Women who have missing periods often question why their cycles aren’t returning when they get to a weight at which they formerly cycled, or at the same exercise level they were at when previously cycling.
The reason is that it takes more of an energy surplus / exercise decrease to get the hypothalamus to turn back on than it does to keep going once it has restarted. It reminds me a lot of the activation energy required to start a chemical reaction.
The amount of energy required to get the reaction to run is greater than the difference in the energy of the reactants (starting material) and products (ending material) because the chemicals involved need to meet in the correct orientation and with enough energy for the reaction to take place.
Similarly, it takes extra fuel, maybe a little more weight gain than where you cycled at previously, to restart your hypothalamus than it does to keep it running once started. It takes cutting high intensity exercise to a lower level than your exercise when previously cycling. It takes being more relaxed.
This is, in a sense, for the same reason as the activation energy for a chemical reaction. New neurons (nerve cells) need to be created, there are changes in the receptors that are expressed, changes in the hormones that are output by the hypothalamus. It is harder for the hypothalamus to start a new hormonal pattern than to maintain a pattern. So it often takes eating more than you think you need, getting to a weight higher than you might want to, cutting your exercise more, to break out of the old pattern and start a new one.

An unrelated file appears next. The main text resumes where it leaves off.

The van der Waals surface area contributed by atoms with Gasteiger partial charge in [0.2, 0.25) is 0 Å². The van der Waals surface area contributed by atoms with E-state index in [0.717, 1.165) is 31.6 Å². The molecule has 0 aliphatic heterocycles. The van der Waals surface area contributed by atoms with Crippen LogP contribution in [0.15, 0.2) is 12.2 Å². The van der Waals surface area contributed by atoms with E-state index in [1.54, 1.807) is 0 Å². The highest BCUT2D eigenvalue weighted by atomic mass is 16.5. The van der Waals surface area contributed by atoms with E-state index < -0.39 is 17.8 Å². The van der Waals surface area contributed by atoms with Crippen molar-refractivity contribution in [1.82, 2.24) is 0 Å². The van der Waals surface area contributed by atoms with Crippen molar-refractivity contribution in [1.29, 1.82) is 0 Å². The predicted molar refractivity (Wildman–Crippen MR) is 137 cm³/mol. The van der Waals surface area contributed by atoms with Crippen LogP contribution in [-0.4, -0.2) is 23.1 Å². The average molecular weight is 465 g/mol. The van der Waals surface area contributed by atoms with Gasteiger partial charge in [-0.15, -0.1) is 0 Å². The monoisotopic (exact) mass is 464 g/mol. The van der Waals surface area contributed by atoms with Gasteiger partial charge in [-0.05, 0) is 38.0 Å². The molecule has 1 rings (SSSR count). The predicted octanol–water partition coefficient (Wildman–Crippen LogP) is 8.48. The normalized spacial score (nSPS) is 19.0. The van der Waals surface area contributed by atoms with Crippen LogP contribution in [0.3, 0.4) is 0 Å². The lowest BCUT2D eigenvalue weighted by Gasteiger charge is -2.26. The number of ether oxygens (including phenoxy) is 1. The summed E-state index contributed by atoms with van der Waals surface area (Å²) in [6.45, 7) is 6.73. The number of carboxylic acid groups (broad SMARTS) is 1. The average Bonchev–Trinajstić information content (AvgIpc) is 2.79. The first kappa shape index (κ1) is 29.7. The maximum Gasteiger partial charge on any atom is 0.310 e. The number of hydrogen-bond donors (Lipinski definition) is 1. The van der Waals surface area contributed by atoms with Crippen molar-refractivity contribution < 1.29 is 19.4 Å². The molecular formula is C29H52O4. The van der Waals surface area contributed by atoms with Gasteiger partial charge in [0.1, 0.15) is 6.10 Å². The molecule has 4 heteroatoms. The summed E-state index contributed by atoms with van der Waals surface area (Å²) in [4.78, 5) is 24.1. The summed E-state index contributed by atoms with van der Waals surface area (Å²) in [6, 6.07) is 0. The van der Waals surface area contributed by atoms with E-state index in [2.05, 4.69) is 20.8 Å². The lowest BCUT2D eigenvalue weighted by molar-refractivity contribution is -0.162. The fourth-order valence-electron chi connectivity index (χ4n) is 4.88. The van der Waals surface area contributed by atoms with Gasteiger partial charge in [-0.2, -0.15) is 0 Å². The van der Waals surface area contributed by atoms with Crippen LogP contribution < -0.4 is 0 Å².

It is really important to note that once cycles have commenced, we recommend waiting until you’ve had three periods before making changes to exercise or eating to allow the new patterns to establish. We never suggest going back to old ways of restricting food intake (limiting yourself to a set amount each day and/or avoiding certain food groups) and overexercise. But once your hypothalamus is chugging along you can slowly add back some high intensity exercise (making sure to note any effects on your cycle – some people are more sensitive to exercise than others) and can follow hunger cues as long as doing so does not cause significant weight loss (many do settle at a weight slightly lower than what was needed to get cycles to return in the first place.)
Hopefully knowing this will help you to make the changes you need to and stay consistent, so that you get your cycles back for good. And our book can help!